Snowstorms in China… what about global warming?

Snow blankets a forest in China | Image: National Geographic

Beautiful yet deadly. China’s worst snow in 50 years has already killed more than 65 people and delayed hundreds of thousands who wanted to get back for their only holiday of the year, the Lunar New Year. But it has also created beautiful scenes like the one above – evidence of the extraordinary power of nature to both kill and amaze.

The obvious question is “I thought the climate was getting hotter – why so much snow?” Climate change is a highly complex process, and ‘global warming’ can sometimes be a misleading term for this. (Click here for an interactive map of global warming effects)

One of the most noticeable effects of global warming will be more extreme weather – think of 2007: the California wildfires, the worst flooding in England since the 18th century, the water shortage in the southern US… it’s rapidly becoming clear that we ourselves will be the ones affected as the effects of climate change unfold before our eyes.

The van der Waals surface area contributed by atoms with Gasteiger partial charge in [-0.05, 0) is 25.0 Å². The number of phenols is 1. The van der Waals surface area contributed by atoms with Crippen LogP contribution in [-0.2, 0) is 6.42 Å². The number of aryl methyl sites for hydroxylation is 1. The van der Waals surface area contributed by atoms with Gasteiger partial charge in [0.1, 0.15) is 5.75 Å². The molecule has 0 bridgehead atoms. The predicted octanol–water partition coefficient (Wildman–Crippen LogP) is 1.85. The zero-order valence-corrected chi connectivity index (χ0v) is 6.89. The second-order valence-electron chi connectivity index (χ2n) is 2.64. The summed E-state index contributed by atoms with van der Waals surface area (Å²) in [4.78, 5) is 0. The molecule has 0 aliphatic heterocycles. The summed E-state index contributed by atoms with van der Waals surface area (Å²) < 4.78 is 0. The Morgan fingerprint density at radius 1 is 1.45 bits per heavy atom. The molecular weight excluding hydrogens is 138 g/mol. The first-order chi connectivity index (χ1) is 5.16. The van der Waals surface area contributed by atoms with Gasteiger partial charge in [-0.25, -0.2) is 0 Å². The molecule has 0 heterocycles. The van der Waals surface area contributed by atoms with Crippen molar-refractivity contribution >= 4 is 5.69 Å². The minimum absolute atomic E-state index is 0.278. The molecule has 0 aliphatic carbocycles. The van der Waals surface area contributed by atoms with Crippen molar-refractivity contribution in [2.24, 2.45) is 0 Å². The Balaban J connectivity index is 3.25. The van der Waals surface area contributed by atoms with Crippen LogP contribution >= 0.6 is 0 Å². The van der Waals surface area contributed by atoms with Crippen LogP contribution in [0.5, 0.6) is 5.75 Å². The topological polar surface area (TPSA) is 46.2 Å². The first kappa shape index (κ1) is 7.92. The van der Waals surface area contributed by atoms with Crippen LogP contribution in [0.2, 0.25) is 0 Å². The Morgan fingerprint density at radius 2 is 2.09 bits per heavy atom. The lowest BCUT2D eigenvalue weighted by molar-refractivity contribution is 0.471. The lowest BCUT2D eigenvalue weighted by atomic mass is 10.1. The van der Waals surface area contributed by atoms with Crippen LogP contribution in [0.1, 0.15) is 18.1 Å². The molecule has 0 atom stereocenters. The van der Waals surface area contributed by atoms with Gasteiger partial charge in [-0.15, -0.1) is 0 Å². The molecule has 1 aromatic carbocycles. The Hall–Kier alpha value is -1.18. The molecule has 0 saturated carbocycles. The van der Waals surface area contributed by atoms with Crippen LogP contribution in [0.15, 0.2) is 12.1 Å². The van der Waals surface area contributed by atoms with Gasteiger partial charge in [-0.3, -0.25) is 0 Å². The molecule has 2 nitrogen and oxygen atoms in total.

So although this individual storm in China is probably not climate change-related, events like this are likely to become far more common throughout this century. Hurricanes, tornadoes, floods, wildfires – even without wanting to be too much of a scaremonger, I think it’s safe to say we’re in for one wild century.

Just some of the hundreds of thousands who have been trapped by the snowstorms | Image: National Geographic

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